International organizations

Thanks to social media and a globalized society, we are able to hear stories of those in need from across the globe. The persecution of Christians and other religious groups, children in need of food and clean water as well as victims of natural disasters like earthquakes and tsunamis inspire us to donate to causes around the world. Potential international giving partners include Charity Water, Pencils of Promise, and Catholic Relief Services.

Think beyond the chequebook

If your family budget doesn’t have room for more charitable giving, or if you are looking for a way to grow closer to family or coworkers while improving your community, consider volunteering your time instead of (or in addition to) your dollars.

Volunteering improves workplace morale and inspires self-reflection. Simply put, volunteers can often come away more changed and blessed than those they serve.

Local charities and events

In day-to-day life, we often hear of worthy causes. Make it your mission to take note of these organizations or needs and follow through with generosity.

If a coworker mentions that their special needs child has benefited from a local therapy program, donate a lesson for another child in need. If you lend a book to a new mom who is struggling, donate a copy of that book to your local library so others can access it as well. There are opportunities to bless those in your local community every day — you just have to be on the lookout.

Online giving

Remember a couple of years ago, when you couldn’t log on to social media without seeing video of a friend or celebrity dousing themselves with ice water? The ALS Ice Bucket Challenge is an example of online giving gone viral.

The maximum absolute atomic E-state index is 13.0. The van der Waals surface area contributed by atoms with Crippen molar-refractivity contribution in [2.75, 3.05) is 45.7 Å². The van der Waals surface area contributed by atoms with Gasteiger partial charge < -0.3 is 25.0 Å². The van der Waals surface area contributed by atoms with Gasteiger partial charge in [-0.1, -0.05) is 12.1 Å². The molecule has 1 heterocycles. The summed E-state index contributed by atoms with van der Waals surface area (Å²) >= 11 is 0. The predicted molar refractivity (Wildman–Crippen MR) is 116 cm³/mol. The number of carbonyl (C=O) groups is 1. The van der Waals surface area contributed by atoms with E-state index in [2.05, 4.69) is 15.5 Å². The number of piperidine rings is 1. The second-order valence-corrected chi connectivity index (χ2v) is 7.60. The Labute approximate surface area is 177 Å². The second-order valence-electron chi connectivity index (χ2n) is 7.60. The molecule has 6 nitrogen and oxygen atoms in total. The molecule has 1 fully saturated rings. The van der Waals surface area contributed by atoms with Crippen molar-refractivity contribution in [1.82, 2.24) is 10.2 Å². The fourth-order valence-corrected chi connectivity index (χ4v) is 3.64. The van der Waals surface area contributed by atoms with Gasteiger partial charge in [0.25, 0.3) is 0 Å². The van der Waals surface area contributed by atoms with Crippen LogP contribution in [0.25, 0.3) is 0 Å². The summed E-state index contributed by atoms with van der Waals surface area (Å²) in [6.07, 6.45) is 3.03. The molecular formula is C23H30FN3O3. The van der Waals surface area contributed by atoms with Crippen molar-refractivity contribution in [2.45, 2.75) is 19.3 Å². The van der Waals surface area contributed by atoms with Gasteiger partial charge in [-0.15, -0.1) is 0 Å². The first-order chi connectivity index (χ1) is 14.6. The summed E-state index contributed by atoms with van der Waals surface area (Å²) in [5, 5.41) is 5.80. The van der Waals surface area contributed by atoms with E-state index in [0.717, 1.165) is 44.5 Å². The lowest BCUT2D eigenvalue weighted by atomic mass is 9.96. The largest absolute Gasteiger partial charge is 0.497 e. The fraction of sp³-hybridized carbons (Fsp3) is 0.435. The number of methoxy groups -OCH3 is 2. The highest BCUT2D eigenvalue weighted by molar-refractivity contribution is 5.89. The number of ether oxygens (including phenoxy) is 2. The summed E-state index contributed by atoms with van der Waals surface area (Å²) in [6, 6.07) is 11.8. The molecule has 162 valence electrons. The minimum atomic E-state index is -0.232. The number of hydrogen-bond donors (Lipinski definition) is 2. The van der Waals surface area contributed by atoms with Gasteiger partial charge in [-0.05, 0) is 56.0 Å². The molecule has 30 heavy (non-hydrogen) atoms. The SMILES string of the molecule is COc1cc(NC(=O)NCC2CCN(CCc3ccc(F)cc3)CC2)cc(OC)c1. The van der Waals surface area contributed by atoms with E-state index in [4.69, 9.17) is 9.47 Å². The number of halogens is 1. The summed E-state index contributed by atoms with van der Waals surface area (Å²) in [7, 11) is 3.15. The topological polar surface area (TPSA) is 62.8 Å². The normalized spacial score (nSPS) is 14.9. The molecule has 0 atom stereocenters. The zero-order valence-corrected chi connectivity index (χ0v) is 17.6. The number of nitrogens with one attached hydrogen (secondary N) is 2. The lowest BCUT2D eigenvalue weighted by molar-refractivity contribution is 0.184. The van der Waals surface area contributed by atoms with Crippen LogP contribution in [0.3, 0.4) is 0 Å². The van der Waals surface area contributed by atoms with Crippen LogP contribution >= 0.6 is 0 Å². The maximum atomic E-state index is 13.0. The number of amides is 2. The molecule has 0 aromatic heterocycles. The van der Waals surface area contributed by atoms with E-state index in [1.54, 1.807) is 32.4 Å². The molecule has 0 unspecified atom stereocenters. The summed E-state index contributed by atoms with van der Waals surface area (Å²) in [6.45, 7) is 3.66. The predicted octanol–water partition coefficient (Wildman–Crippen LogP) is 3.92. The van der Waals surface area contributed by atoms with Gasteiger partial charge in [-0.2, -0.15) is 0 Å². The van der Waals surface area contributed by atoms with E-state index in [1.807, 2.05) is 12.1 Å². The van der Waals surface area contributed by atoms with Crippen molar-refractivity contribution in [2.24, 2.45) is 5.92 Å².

You may also receive requests to give to friends participating in 5Ks, fun runs or other fundraisers that provide easy online giving mechanisms. This is a great way to learn about new causes and the wide net cast by these campaigns means even a small donation can make a difference.

Supporting your church home is important. Practically speaking, the electric bill needs to be paid, and your church also provides support to people and families in need, education to children and other important causes. But giving generously means donating both your time and money beyond church as well. Remember, whatever you do for your brothers and sisters in need, you do for Him, too.

Love One Another, As I Have Loved You

My personal quest has been, recently, to study and understand the principle of charity better. Even more so, to understand the true nature of love, as the Saviour would have us love. So, I have been studying the scriptures, thinking about it, thinking about the nature of Jesus Christ, reading other publications, such as The Peacegiver: How Christ heals our hearts and homes and The Anatomy of Peace (which I am currently in the middle of reading).

Just yesterday I had an epiphany.